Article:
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Playboy deputy editor riles up our armchair opinionators

January 17, 2011 |  2:52 pm


Playboy's deputy editor, Stephen Randall, joined our Opinion pages Sunday with an Op-Ed about the current state of opinion oversaturation, which subsequently riled up our armchair opinionaters who've taken to our discussion board with opinionated comments about their right to opine.

imissreagan1911: Author Stephen Randall is hilarious.  Never heard of this person -- the deputy editor of Playboy.  Claims to be more intelligent then the rest of us and thinks that we have no thoughts worth sharing.  

Wigboldus: Oh, I see. We need to go back to the "good old days" when the media were the gatekeepers on information and opinion.  

susangate: Oh the liberals will tell you that is no measure of quality, and just means more people are stupid, uneducated rubes. The liberals are afraid to admit the majority of people don't think like them and don't want their agenda. So calling the majority of people stupid just shows how smart they are, don't you know...wink wink.

the gods must be crazy: I love an opinion dedicated to telling everybody else they have too many opinions, their opinons are unintelligent, and thus somehow invalid.  Classic.  

Allen Osborn: Allow me to opine:  I find it strange that the old-guard (newspapers) don't want anyone else to have opinions.  I guess they have entitled themselves to be the lone thinkers -- but that's just my opinion. 

RonaldGeiken: I only hear a small portion of all the opinions going around, and am not concerned about whether they are political correct or not. After all we have Free Speech which is a precious commodity. I have better things to focus on than whether there are too many opinions out there. Who is to decide whether an opinion should be allowed? Just because liberals don't pay attention to conservative opinions in the media doesn't mean that they don't pay attention on Election Day. The people have spoken for the moment, and things are going to become different than the Status Quo of the recent past. Actually it is interesting to read the comments whether they are ultra liberal or ultra conservative or somewhere in the middle. I don't enjoy reading flippant comments that don't make any sense. Any opinion should be back up with the facts!!!!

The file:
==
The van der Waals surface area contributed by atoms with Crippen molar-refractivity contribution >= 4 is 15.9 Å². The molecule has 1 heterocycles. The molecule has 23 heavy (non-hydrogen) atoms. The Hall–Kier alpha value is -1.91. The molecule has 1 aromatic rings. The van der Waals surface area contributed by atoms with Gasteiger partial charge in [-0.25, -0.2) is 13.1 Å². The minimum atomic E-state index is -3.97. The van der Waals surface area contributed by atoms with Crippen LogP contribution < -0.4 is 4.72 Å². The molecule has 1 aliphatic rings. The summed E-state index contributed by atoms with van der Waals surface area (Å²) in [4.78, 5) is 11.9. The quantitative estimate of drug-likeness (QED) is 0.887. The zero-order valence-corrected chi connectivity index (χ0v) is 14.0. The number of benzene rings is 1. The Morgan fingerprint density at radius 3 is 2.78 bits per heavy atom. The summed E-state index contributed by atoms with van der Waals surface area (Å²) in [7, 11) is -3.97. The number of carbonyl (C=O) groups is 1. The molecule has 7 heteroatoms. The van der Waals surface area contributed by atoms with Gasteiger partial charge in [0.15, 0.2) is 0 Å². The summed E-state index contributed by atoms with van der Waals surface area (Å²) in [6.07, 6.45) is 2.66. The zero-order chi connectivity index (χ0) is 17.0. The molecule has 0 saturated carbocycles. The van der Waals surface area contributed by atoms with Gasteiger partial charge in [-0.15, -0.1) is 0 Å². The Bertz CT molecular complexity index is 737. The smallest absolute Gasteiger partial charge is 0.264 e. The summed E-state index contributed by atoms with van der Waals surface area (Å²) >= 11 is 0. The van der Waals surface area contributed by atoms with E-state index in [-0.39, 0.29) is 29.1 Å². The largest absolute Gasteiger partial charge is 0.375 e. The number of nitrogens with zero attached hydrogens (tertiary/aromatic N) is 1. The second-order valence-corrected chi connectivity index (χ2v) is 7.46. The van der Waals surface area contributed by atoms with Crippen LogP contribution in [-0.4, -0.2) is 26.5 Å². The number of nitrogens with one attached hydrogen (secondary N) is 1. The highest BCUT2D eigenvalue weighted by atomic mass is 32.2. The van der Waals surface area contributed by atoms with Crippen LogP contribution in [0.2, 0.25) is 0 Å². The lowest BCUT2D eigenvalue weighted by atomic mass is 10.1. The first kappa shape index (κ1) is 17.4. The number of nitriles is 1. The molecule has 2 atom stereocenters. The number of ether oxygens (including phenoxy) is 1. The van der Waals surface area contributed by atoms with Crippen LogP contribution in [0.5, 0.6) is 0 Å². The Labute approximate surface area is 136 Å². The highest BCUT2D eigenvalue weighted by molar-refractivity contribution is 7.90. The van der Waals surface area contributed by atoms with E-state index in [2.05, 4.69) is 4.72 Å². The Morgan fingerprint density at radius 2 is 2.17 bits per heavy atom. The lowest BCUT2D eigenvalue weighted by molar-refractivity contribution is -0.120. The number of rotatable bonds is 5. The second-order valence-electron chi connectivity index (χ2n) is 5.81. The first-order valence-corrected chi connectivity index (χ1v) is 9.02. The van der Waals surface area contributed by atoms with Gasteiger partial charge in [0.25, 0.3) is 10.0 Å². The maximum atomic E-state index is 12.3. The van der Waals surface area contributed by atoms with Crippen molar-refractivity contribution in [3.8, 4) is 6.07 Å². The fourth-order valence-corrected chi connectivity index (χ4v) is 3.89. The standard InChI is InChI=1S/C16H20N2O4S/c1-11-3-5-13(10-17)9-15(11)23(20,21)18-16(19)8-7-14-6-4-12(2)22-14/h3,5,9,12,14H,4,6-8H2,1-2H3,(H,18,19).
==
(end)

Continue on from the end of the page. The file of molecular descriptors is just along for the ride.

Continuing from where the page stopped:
jack43: I had a hard time getting past the first line of this editorial: "You think too much." Actually, I think that we don't do it enough. We substitute opinions for thinking, especially other's opinions. What's worse is that parroted opinions are at the high end of discourse, especially in discussion threads following on line editorials and news items. Many simply cast bromides, platitudes, and superflous cliches at each other's opinions like stones thrown at windows and we end up with public discourse degenerating into public vandalism.

GregMaragos: For those experiencing acute vexation or ennui over the deluge of high-octane arguing and opining that goes on in our headache-inducing 24-hour news cycle, please forgive me as I once again point out the obvious:

Modern televisions are equipped with two fool-proof safety devices that enable viewers to filter out any and all offending material, so as not to annoy the adults or corrupt the children.

1) The Channel Changer

2) The on/off switch.

Go fishing.  You'll feel better. 


You're dying to weigh in, aren't you?


Quote of the day: Bobby Kennedy on Americans and political discourse

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-- Alexandra Le Tellier

Photo: Glenn Beck, left, and Keith Olbermann. Credit: Carolyn Cole / Los Angeles Times, left; Reed Saxon / Associated Press

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